Tim Dobbins--$30,000. The Texans linebacker said he saw nothing wrong with his helmet to the chin hit that concussed Bears quarterback Jay Cutler, but the NFL did.

John Fox--$30,000. He was set back a large amount for berating replacement officials. No truth to the rumor that other coaches in the NFL took up a collection to pay for the fine.

DeAngelo Hall--$30,000. The Redskins corner was fined and ejected for challenging officials during their game against the Steelers. He later was hit with $37,750 in fines for two infractions in the Redskins’ game against the Cowboys.

Ndamukong Suh-$30,000. He paid quite a price for that foot to the jewels of Matt Schaub. Some would argue Schaub paid a bigger price.

Desmond Bryant, Lamarr Houston, Matt Shaughnessy, Tommy Kelly--$26,250 apiece. The gang of Raiders was fined for fighting with the Bengals after Houston took a shot at Bengals quarterback Andy Dalton.

Kyle Shanahan--$25,000. The Redskins offensive coordinator was docked for being verbally abusive to refs after Washington’s loss to the Rams. Shanahan chased officials into the tunnel.

One Man Yelp: Blood, Sweat & Bears

Recent hall of fame inductee Richard Dent has chronicled his interesting life with the help of my old friend Fred Mitchell in Blood, Sweat & Bears: Putting a “Dent” in the Game I Love.

DentRichard Dent has shared his life story in a new book.

His life has been an interesting one, and Dent doesn’t shy away from telling it like it is, from growing up the son of an abusive alcoholic, to being accused of being on drugs early in his career, to his contemptuous relationship with Mike Ditka, to feeling disrespected by the Bears, and to his ups and downs in his personal life.

Dent writes about going through a divorce after 13 years of marriage, and then having a child with another woman. He later found out she was a prostitute. Then he started dating another woman he had strong feelings for, but their long distance relationship didn’t work out and she married another man and quickly had a child. She later found out Dent was the child’s father, divorced her husband and reconciled with Dent.

As a pass rusher, Dent was one of the best ever. But he sometimes was accused of taking plays off. Dent explained his philosophy this way. “Why show an opposing player your best stuff all the time? If I continue to show you my best stuff, eventually you are going to get the timing, figure out what is coming and know how to deal with it.” And “I treated pass rushing just like a pitcher approaches a batter. It’s like the change-up that a pitcher uses to keep a batter off balance. That is what I tried to do so that the blocker would not know exactly what to expect from me in the way of a pass rush. I had to try to mess with his timing.”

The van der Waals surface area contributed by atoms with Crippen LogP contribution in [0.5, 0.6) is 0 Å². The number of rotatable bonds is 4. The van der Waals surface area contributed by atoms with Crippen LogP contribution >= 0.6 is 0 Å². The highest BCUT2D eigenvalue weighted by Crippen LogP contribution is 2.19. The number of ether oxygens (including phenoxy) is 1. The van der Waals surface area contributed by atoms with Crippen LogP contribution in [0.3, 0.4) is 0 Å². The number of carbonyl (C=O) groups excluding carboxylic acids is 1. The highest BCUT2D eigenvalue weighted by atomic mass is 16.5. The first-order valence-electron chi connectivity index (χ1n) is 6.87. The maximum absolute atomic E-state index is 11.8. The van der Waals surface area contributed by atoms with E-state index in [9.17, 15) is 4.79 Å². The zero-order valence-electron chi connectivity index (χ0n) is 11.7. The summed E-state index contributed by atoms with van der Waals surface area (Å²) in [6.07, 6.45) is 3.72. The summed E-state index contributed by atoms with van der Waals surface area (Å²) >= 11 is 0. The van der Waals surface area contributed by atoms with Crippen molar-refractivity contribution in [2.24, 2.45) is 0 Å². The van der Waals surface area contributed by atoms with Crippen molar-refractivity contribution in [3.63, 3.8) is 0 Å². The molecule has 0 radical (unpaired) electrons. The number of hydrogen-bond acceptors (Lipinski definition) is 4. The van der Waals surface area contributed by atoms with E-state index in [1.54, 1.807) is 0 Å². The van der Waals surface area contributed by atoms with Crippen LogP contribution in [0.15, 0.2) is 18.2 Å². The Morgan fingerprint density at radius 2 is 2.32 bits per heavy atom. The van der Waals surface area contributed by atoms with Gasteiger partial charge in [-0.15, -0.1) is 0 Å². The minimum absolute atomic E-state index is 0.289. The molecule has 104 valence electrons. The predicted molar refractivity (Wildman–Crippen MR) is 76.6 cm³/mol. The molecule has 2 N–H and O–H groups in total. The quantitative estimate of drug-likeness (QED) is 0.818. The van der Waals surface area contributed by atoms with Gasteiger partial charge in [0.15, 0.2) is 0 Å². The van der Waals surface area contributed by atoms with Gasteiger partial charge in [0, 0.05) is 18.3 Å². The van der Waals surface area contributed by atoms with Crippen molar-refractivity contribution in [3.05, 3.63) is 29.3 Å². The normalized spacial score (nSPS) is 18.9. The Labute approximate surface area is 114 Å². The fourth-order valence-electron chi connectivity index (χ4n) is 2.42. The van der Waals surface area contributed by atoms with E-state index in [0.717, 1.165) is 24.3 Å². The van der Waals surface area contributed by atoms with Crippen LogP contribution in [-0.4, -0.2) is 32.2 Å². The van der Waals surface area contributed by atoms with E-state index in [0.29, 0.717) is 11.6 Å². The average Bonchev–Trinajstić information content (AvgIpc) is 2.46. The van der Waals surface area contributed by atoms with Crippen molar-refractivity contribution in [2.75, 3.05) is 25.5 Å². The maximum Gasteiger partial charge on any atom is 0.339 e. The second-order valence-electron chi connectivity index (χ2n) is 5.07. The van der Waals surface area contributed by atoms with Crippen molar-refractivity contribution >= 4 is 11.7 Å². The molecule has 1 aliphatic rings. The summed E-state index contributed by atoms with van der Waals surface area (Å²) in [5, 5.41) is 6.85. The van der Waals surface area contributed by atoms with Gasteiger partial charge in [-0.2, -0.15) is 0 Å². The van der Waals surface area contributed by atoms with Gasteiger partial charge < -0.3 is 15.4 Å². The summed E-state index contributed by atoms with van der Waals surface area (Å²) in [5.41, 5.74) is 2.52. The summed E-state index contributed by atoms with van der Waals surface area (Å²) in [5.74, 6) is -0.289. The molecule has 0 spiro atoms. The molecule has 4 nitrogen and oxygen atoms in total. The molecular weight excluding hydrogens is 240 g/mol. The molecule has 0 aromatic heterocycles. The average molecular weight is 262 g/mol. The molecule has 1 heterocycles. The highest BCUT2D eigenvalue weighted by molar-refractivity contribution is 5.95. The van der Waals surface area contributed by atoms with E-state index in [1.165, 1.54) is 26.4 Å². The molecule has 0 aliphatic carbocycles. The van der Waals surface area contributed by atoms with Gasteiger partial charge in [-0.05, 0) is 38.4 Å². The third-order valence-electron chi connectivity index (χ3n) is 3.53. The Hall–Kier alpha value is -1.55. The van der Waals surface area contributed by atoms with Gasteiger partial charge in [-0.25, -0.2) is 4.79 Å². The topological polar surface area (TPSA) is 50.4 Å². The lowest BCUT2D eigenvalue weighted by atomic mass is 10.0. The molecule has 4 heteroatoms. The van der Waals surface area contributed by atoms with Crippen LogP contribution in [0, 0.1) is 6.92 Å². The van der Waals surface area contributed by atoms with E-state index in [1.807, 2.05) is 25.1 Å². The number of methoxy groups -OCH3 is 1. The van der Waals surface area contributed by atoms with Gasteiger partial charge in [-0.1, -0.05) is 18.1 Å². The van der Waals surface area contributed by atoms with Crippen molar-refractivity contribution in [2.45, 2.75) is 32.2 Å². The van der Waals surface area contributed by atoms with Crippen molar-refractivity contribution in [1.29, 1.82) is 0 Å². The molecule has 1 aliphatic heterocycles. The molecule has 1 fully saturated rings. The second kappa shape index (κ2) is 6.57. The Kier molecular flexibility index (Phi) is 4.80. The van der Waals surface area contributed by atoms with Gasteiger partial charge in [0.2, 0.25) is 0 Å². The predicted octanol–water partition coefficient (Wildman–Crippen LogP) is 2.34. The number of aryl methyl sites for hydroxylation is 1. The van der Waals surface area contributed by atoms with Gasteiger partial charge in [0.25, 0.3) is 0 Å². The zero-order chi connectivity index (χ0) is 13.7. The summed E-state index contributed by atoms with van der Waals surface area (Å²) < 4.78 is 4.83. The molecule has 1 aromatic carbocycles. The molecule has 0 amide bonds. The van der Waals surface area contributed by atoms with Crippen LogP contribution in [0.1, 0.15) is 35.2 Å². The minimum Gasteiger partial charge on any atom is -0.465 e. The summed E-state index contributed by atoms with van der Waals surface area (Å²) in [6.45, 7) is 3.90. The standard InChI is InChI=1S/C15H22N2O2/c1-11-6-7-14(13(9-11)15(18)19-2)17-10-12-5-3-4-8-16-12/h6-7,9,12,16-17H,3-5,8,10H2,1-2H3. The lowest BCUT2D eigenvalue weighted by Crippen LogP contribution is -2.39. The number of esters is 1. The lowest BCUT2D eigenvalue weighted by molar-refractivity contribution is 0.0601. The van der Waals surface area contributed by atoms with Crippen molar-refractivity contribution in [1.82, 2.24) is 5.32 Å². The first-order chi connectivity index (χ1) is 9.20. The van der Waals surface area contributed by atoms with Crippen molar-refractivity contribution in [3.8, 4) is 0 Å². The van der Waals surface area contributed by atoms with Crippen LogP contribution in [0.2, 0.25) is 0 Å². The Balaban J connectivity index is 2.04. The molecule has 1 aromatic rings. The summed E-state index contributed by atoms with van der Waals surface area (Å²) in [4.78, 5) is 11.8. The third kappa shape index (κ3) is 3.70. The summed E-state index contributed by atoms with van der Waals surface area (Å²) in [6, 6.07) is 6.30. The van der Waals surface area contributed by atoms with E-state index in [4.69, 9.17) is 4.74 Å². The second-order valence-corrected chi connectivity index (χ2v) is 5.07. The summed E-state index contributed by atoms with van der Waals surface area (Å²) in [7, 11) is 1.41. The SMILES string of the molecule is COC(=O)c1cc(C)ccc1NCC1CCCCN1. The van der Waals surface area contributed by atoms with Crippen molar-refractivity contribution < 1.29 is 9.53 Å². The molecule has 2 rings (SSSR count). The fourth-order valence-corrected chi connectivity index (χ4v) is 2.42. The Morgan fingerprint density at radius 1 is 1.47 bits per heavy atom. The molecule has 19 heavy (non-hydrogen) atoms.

Dent also accuses a game official of making a racist comment in the famous “Instant Replay Game” between the Bears and Packers in 1989. Don Majkowski was called for being over the line of scrimmage on the game winning touchdown pass, but then replay overruled the call on the field. Dent said after the play, everyone was arguing on the field when one of the officials yelled to William Perry, “Get back in the huddle, you fat-ass nigger!” Dent said he was held back by Perry from going after the official, whom he does not name.

The book is filled with good stories like these, and they are well crafted by Mitchell.

Hot Reads

*Nice read from Playboy on Jon Gruden’s FFCA—Fired Football Coaches’ Association.

*According to my guy Pete Prisco, Cam Newton needed to be fit for a bigger helmet last year at the Pro Bowl.

*I’m on board with eliminating kickoffs--as long as they can eliminate the annoying and unnecessary extra commercial break that usually accompanies them.

*Sounds like Joe Thomas might like to invite Peyton Hillis over for some rabbit stew.

Dan Pompei covers pro football for the Chicago Tribune at chicagotribune.com.